Fun with Fred

Life of Fred is a series of math books that Sonlight has recently begun to carry. I used several books in this series with Rebecca for her last couple of years of school. We thought they were great, so I wanted to share how we used them.

First, you need to understand that Rebecca learns differently than the average student. She requires a lot of repetition and review, and it seems to work best to present material in a variety of ways. She can get bogged down in one area while moving ahead quickly in another area. My approach was to encourage her to move on ahead where she could, while finding another way to present the material in the area where she seemed to be stuck. She understands concrete concepts but struggles with more abstract ideas.

With that in mind, we actually started with two different levels of Fred books. We got the first book in the elementary series, Life of Fred: Apples. This was basic (first grade level) math, so very easy for her to work through on her own. But it’s not your average first grade level math book. It includes a silly story line, which made it fun, as well as extra, random, more advanced facts from all subject areas. The author works in things like that because it’s a natural learning approach. This made it seem not too babyish, even though it was very basic math.

Having already done several years of other math programs, Rebecca was ready to learn about fractions, but I knew it would be a hard concept for her to understand and work through. I got the Life of Fred: Fractions book for me to work through with her at the same time she was doing Apples on her own. Each day I would read a chapter from the Fractions book, and then work through the problems one-by-one with her sitting beside me following along. She had memorized the multiplication tables (using the Flashmaster device) so she was able to work the basic math steps as we came to them, though I knew she wouldn’t remember how to tackle the more complex problems on her own. She continued working through the elementary level books on her own, while we went through the Fractions and Decimals and Percents books more slowly. This helped reinforce concepts she had already been introduced to, while giving her a glimpse of ways math is used in real life.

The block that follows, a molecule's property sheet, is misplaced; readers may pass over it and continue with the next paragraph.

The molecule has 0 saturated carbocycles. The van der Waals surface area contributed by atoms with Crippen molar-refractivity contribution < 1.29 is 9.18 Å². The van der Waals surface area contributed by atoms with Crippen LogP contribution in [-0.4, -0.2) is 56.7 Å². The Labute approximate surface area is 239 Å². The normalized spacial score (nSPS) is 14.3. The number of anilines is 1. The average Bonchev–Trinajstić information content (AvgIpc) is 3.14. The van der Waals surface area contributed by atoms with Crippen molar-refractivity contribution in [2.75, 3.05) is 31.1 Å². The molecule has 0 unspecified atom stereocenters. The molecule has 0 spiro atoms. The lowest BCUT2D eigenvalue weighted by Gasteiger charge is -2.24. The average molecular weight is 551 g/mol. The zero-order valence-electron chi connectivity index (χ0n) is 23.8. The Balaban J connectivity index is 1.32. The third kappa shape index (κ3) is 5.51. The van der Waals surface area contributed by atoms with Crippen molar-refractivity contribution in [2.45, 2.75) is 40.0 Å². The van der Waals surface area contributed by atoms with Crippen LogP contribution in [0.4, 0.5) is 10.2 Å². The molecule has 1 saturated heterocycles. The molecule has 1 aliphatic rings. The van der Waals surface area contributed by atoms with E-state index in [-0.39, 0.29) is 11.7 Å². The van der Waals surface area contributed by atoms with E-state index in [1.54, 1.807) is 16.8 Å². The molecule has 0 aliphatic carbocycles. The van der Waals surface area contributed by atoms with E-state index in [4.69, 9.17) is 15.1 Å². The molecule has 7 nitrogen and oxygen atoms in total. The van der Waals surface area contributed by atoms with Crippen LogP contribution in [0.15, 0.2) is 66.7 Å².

Rebecca loved the silly stories about little Fred, the 5-year-old university math professor. We couldn’t help but grin at the outlandish predicaments he gets into as he goes about his daily life. He’s a serious and naive little fella who sleeps under his desk in a tiny sleeping bag with his happy-meal toy doll, Kingie.

What I like about the books is the natural learning approach tied into the story. Almost anything is easier to remember with a story tied to it, and in the stories Fred is eager to learn about the world around him. Not in a stilted, unnatural way like you might think a textbook would be. But normal curiosity about the random things of everyday life. That’s why you’ll learn interesting things like who Archimedes was, the invention of photography, why whales aren’t fish, and the difference between herbivores and carnivores alongside basic math facts like 5 + 2 = 7 and 10 + 10 = 20 in the Apples book.

When you read through the list of titles for the elementary level books… Apples, Butterflies, Cats, Dogs, Edgewood, Farming, Goldfish, Honey, Ice Cream, and Jelly Beans… you do have to wonder what in the world those things have to do with math. First, notice that they are in alphabetical order. That helps you remember what order the books go in. And yes, it’s important to start at the beginning and go through the books in order because the story flows from one book to the next, and the concepts build on things learned in previous levels. I promise, Apples is not babyish. And then, those seemingly random words really do have something to do with the story in that particular book.

I don’t know that I would recommend Life of Fred as a stand-alone math program for an average student, but honestly, it’s going to depend on your student. I think it makes a great supplement, and is especially great for a special needs situation such as we had.

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